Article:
Tesla

Vietnam’s answer to Tesla has U.S. in its electric sights By Reuters


© Reuters. A labourer works in VinFast’s factory in Hai Phong City

By James Pearson and Phuong Nguyen

HAIPHONG, Vietnam (Reuters) – Move over Tesla, how about a VinFast?

That’s the proposition being offered by the automobile arm of Vietnam’s largest conglomerate, Vingroup. It’s betting big on the U.S. market with its VinFast line of cars and hoping that electric SUVs and a battery leasing model will be enough to woo consumers away from homegrown market leaders like Tesla and General Motors Co (NYSE:).

A recent arrival on the automotive scene and the No. 5 car brand in Vietnam, VinFast is not short on ambition, with its sights set on a U.S. listing and a valuation of as much as $60 billion, according to two sources familiar with its plans.

(GRAPHIC: VinFast fifth in terms of Vietnam sales in 2020 – https://graphics.reuters.com/VIETNAM-VINFAST/rlgvdzyjgvo/chart.png)

It will launch in North America and Europe

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Tesla reports higher profits, says expansion on track

Tesla reported a jump in first-quarter profits Monday on surging electric vehicle sales, and the manufacturer said it was on track to boost automotive capacity at factories in three countries.

The electric car maker set production and delivery records in the quarter, with the auto industry upstart’s Model 3 becoming the best-selling premier sedan in the world, according to chief executive Elon Musk.

“We’ve seen a real shift in customer perception of electric vehicles and our demand is the best we’ve ever seen,” Musk said on an earnings call.

“Only three and a half years into production and with just two factories, for Model 3 to be out-selling its combustion engine competitors is quite remarkable.”

Musk’s electric car company has faced questions in recent days following a fatal car crash in Texas and sharp criticism of the company on social media in China.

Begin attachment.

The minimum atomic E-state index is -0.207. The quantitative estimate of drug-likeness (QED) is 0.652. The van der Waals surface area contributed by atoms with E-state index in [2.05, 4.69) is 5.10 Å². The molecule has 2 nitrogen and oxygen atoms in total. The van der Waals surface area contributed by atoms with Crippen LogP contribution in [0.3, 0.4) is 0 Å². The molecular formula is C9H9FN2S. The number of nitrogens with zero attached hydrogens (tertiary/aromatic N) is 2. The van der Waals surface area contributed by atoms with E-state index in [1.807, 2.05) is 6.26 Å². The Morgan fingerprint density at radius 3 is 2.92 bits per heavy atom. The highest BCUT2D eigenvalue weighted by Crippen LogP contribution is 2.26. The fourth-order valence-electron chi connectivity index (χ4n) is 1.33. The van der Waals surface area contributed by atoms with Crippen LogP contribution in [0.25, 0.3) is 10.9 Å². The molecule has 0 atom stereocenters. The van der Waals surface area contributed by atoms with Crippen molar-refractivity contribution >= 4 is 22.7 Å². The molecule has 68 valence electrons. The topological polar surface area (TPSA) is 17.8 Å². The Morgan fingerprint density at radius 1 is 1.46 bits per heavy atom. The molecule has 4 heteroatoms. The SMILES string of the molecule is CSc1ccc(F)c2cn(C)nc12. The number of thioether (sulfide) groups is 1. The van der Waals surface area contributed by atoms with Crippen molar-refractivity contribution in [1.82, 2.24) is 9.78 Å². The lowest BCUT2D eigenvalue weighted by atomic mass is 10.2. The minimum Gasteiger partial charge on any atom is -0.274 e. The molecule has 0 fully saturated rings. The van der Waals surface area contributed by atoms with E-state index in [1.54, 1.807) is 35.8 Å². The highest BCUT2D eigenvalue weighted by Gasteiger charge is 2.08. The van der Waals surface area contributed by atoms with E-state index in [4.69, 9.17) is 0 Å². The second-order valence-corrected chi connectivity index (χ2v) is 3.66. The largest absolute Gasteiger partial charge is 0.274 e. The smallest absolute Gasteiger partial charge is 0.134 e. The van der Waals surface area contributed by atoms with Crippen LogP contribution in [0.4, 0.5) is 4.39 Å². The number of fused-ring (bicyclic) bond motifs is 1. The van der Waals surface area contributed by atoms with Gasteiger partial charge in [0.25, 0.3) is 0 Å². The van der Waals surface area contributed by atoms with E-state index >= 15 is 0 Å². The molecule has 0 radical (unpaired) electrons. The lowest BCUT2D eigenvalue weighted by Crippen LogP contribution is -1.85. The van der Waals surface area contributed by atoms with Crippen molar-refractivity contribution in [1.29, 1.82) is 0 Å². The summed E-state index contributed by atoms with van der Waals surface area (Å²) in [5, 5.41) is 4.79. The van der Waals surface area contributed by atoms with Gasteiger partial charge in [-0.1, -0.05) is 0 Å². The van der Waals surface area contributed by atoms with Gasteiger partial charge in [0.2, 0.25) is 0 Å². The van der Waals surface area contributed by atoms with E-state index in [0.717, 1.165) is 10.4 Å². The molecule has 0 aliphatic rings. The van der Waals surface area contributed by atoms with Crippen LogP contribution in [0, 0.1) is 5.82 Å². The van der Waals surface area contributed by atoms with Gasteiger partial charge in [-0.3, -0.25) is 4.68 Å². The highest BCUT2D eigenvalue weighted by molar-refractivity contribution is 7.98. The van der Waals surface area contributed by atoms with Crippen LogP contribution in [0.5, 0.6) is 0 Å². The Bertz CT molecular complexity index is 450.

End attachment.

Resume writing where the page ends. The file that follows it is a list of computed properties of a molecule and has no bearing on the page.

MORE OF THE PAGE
But Monday’s results were strong as Tesla

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CT car dealers push back on ‘Tesla bill’

Figures in the state’s car dealership industry are once again taking aim at a bill that would permit electric vehicle manufacturers to sell their cars directly to consumers, arguing the proposal will result in fewer protections for buyers and undercut local businesses.

The bill, known as SB 127, is the latest in a series of attempts to at least partially roll back some aspects of the state’s dealer franchise law, which requires car companies to sell through franchised dealers. Lawmakers put forward a direct sales proposal every year between 2015 and 2019, but each time it stalled in the General Assembly.

Within Connecticut’s car dealership sector, the reappearing legislation has come to be known as the “Tesla bill,” after California-based electric vehicle maker Tesla Inc. Tesla has backed similar legislation in states throughout the country in an effort to expand its direct sales model and, as the world’s largest electric

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Tesla caught in the crossfire of a brewing tech Cold War with China

Musk has rebuffed those fears, insisting that if the electric car company was used to spy by any nation it could be shut down. “There’s a very strong incentive for us to be very confidential with any information,” he told a prominent Chinese forum.

Dan Ives, an analyst at investment firm Wedbush, says: “With a brewing Cold Tech War between the US and China, Tesla remains caught in the crossfire.”

Experts and veterans of the Chinese auto industry say Musk will need to work hard to ensure his automotive behemoth does not become an inverse case of Huawei, the Chinese tech giant that has had its ambitions battered by similar security concerns from the US government.

“If I’m Tesla, I would find it disconcerting,” says Michael Dunne, head of the Chinese-focused automotive consultancy ZoZo Go, who lived and worked in China from 1990 to 2016. He describes the move

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